Drinkaware has overhauled its board, resolved to forge stronger relationships with the health lobby and pledged to become more independent from the drinks industry after a damning audit.

An independent investigation decided that the charity, which is funded by the drinks industry, was perceived as enjoying too cosy a relationship with its paymasters.

It also said Drinkaware must put more emphasis on ensuring its work is rigorously researched, evidence-based and transparent, and urged the charity to team up with other bodies to help improve drinkers’ behaviour.

The audit – chaired by Sir Hugh Taylor, chairman of the Guy’s and St Thomas’ NHS Foundation Trust and former permanent secretary at the Department of Health – did however, praise Drinkaware for raising awareness of alcohol harm.

In response the charity has shaken up its board with the appointment of a new chairman and three new trustees.

Sir Leigh Lewis, former permanent secretary at the Department for Work and Pensions, is now chairman.

He said: “I am privileged to have been appointed as Chair of the Drinkaware Trust at a time of enormous change in the organisation and when alcohol-related harm is a critical public concern.  I look forward to leading the new board and to contributing to the strategy and future direction of the trust.”

He replaces Derek Lewis, who is retiring.  

Penny Newman OBE, Vicki Nobles and Timothy Walker, will join Lewis on the new board, effective from February 5.  

Drinkaware said further appointments will be made in due course.

It added: ““The new board will be smaller – down from 13 to between nine and 11.

“Trustees have decided that the quotas of five industry and five alcohol professionals from outside the industry are no longer appropriate.  

“The board will in future appoint Trustees through an open recruitment process based solely on their ability to meet the needs of the organisation.”

It added: “Other changes are being made to ensure transparency, including publication of board minutes, the annual report of the independent Medical Advisory Panel and details of trustees’ other interests.”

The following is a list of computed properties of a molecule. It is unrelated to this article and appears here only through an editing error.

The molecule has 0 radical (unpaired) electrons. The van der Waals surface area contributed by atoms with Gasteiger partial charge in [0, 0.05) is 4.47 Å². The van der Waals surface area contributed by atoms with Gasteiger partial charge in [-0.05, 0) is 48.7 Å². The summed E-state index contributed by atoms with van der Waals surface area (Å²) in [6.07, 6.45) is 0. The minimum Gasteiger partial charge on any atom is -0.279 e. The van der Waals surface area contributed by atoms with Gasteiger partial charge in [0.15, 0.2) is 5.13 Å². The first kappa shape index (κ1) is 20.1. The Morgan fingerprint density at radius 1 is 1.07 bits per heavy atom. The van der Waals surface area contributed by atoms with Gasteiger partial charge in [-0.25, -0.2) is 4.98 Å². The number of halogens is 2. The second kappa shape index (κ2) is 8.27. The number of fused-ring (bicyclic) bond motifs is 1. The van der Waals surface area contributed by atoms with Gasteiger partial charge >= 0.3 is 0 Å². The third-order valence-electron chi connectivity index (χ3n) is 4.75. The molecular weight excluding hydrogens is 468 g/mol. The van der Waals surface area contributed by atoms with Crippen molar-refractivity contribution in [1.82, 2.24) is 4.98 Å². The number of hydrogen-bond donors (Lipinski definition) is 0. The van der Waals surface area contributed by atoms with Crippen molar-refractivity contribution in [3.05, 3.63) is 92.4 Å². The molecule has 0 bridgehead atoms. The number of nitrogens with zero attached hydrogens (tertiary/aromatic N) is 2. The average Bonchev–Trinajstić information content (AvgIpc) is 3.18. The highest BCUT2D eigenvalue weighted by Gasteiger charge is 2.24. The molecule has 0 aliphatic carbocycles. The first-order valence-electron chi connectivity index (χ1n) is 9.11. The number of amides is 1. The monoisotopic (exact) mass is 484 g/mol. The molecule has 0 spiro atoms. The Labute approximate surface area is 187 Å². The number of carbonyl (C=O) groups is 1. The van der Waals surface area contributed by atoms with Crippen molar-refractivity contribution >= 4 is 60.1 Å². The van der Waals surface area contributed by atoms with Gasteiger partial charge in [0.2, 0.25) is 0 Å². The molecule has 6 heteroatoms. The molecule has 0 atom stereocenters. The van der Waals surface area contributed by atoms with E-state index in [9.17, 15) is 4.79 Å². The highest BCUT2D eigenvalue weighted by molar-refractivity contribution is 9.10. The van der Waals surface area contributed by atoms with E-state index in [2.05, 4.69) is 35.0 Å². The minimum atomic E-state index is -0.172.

Drinkaware has begun to forge new partnerships with the health lobby, including the Royal College of General Practitioners.  

Dedicated staff will ensure these partnerships continue to flourish.
Almost all of the auditors’ recommendations have been accepted and have either been implemented or are in progress.

Taylor, who led the audit, said: “I very much welcome Drinkaware’s response to the independent audit.  The increasing emphasis on evaluation and evidence in its programmes, the fresh impetus being given to partnership working with external stakeholders and in particular the new governance arrangements are all very positive developments, on which the new leadership of the organisation can build.”

The outgoing Lewis added: “The announcement of our formal response to last year’s audit and the major changes in the governance of Drinkaware represents its coming of age.  

“The new board structure and governance arrangements represent best practice in not-for-profit organisations and will ensure that Drinkaware is equipped to play an increasing role in tackling alcohol harm in the UK.
“We are delighted to welcome Sir Leigh to Drinkaware. His appointment and those of Penny, Timothy and Vicki announced today, will bring invaluable new talent to the board as it embarks on the next phase of Drinkaware’s development.  

“At the same time our gratitude is due to the four retiring trustees – Carolyn Bradley, Nick Grant, Benet Slay and Dr Michael Wilks.  Their support has been critical in establishing Drinkaware as the leading provider of alcohol education in the UK.”